Adnams has long set the benchmark for sustainability in the brewing industry and were in fact, the first UK brewery to complete a full carbon and water life-cycle assessment on their beer range. When it came to their new low-alcohol beer, they were unwilling to make compromises, either from an environmental or taste perspective. “In terms of the energy and water required for the dealcoholization process,” explains Jonathan Adnams, Chairman, “you can offset those impacts. For example, we only buy green electricity, and in the future, we hope to produce our own from our bio-digestion unit nearby. The water from the process can be reused in subsequent brewing phases. We’re also growing much of our own rye a mile down the road, which keeps our supply chain a bit shorter and very local.”
Whenever we’ve made a major strategic decision about modernizing or diversifying our brewery, we’ve called GEA. Their support and know-how ensures we’re able to run the kind of business we can be proud of and which supports our community. This includes reflecting their greater focus on health and well-being.“– Jonathan Adnams, Chairman, Adnams Southwold, UK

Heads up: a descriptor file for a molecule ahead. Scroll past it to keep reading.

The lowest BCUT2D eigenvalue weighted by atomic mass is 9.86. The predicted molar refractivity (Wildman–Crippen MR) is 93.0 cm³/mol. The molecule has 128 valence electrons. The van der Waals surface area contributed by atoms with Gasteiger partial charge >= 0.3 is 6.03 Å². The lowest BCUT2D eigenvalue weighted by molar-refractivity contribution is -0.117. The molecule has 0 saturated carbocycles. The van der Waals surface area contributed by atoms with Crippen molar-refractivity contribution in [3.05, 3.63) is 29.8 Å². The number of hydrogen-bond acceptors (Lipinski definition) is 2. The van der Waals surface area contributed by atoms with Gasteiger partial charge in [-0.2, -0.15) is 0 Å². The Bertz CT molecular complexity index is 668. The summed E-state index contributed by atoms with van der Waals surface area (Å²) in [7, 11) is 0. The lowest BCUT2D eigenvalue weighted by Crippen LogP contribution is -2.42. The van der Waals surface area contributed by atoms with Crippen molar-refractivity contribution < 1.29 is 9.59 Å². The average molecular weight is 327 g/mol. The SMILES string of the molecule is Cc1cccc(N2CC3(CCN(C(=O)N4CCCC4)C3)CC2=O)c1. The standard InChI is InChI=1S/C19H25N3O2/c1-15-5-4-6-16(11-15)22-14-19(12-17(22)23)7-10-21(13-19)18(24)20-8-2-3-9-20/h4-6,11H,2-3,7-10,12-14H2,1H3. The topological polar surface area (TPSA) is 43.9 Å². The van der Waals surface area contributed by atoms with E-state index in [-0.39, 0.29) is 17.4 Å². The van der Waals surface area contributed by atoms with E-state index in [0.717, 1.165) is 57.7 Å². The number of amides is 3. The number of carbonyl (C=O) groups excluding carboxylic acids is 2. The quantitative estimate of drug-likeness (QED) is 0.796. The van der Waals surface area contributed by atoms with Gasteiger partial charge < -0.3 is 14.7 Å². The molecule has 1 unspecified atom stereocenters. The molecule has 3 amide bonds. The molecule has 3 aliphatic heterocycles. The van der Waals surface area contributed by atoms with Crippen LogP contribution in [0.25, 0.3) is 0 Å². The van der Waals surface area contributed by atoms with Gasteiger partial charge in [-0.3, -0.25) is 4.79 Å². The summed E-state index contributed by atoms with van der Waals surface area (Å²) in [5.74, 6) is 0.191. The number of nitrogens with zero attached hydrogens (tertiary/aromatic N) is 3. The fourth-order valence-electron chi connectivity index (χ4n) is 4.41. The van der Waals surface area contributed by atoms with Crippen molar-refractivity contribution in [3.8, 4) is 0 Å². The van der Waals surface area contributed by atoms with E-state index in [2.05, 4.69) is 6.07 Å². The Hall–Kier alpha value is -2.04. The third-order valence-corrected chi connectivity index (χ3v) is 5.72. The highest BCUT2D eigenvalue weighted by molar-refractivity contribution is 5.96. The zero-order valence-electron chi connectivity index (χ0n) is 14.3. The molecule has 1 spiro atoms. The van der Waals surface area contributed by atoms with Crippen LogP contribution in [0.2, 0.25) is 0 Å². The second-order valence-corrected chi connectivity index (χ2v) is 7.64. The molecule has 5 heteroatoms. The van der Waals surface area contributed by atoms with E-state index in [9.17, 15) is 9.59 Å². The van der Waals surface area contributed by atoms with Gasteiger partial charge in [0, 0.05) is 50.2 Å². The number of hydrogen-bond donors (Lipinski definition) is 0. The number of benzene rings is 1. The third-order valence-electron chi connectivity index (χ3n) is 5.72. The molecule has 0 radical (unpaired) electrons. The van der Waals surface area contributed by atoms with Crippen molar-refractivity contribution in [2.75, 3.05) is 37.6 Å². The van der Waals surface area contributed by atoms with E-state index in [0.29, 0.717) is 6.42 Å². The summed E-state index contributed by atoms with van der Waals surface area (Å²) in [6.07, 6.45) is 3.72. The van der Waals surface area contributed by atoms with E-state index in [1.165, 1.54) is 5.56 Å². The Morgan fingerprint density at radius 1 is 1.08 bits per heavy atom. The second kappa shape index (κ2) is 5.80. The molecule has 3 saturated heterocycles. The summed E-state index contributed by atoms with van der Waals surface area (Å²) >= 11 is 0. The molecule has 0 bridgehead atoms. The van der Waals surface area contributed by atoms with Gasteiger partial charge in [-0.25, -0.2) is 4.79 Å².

Try before you buy
GEA strives to offer customers maximum transparency, enabling them to take informed decisions that will improve and grow their business. Brewers considering an investment in dealcoholization technology will find GEA’s Membrane Test Facility in Karlsruhe, Germany, an invaluable resource. With access to state-of-the-art GEA pilot plants and test benches, as well as an extensive laboratory facility for further analyses, brewers can essentially develop and taste their own product before purchasing a plant. For even greater convenience, GEA offers centrifuges as well as mobile pilot plants so customers can test diverse types of systems on their own premises.